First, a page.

Imagine a summer's day without the jingle of the ice-cream truck, a pizza without its bubbling layer of melted cheesy goodness, or even a bowl of cereal without milk. It’s a shocking prospect, for sure, but the threat to these delights is perhaps even more surprising: The fact that Americans enjoy more than three times their body-weight in dairy products each year is, in no small part, due to a water-hungry plant that’s frequently, if counterintuitively, grown in the desert. That plant is alfalfa, and it makes up at least half of the diet of dairy cows all over the world. So why are we growing alfalfa in the arid American Southwest, and watering it from the Colorado River—both of which, as you may have heard on the news, are becoming drier with every passing day? To find out, Gastropod went on a good old-fashioned road trip for some field reporting (literally, in an alfalfa field) and talked to farmers, economists, plant experts, journalists, and exporters about where this surprisingly important plant fits in to a warming world—and how we can prevent a future lacking in lactose without also drying up the West.
Jack Seiler and Cynthia stand in front of a flooded field. Photo by Nicola Twilley.
This episode was supported by a grant from The Water Desk, an independent journalism initiative based at the University of Colorado Boulder’s Center for Environmental Journalism.
Dan Putnam—aka The Alfalfa Guy—is an agronomist at the University of California-Davis and the state of California's alfalfa and forage extension specialist.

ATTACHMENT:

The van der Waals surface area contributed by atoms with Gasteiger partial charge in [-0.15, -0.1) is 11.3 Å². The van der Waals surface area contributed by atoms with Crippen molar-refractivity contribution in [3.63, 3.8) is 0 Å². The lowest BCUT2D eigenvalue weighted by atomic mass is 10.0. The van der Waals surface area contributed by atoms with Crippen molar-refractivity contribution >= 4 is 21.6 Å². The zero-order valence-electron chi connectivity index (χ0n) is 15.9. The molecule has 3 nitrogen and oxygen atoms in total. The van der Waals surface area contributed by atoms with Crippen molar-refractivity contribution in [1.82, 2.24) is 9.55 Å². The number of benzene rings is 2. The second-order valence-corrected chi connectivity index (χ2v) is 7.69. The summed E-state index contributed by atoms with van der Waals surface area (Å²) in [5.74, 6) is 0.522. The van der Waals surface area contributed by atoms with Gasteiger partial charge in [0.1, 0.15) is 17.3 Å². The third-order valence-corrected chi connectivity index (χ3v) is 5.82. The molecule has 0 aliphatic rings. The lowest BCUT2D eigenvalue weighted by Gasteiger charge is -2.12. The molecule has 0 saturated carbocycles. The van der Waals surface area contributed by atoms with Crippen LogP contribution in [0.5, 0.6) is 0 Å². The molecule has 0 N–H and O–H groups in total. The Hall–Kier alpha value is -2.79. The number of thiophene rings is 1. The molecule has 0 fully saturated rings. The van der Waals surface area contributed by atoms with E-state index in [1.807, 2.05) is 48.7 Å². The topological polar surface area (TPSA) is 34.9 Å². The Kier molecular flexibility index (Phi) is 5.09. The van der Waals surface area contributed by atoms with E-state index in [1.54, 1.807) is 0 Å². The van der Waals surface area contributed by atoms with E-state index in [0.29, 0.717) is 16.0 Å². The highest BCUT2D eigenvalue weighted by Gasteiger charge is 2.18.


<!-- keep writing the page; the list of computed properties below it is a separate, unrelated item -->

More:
Jack Seiler grows alfalfa and other crops in Blythe, California. He is also the president of the Palo Verde Irrigation District Board of Trustees.
Irrigation dyke, flooded field, and alfalfa. Photo by Nicola Twilley.
Val Fishman is the chief development officer of Common Good Water, an organization working to introduce new technology and techniques that conserve water in water-stressed areas of the United States and, eventually, around the world.
Jim Holway is the director of the Babbit Center for Land and Water Policy at the Lincoln Institute of Land Policy, where he focuses on how to sustainably manage land and water for the communities, economies, and environment of the Colorado River Basin. Be sure to check out the Babbit Center's immersive storymap of the Colorado River.
The Colorado River at Blythe. Photo by Nicola Twilley.
John Weisheit is the founder of Living Rivers Colorado Riverkeeper, a foundation focused on restoring the health of the Colorado River.
John Szczepanski is the director of the U.S. Forage Export Council, which represents the trade interests of forage producers in the National Hay Association.
Robert Glennon, an expert on water law and policy, is an emeritus professor at the University of Arizona’s College of Law and the author of Unquenchable: America's Water Crisis And What To Do About It.
Alfalfa in flower. Photo by Nicola Twilley.
Rob O'Dell is an investigative reporter at the Arizona Republic. His work has included ground-breaking reporting revealing the proliferation of Saudi-owned alfalfa farms in the state of Arizona.
To help us with our research this episode, we also spoke with Isaya Kisekka, an associate professor of agricultural water management and irrigation engineering and associate irrigation engineer at UC-Davis, whose work has explored how to irrigate alfalfa more efficiently.
If you want to learn more (aka get really depressed) about what we've done to the Colorado River, this book, by James Lawrence Powell, comes highly recommended by Nicky (who read it because it was highly recommended by her husband, Geoff). We've also benefited from Ian James' ongoing reporting on the water crisis in the Los Angeles Times, and from some initial guidance from our bottled water guru, Peter Gleick.
Birds in flood-irrigated field. Photo by Nicola Twilley.
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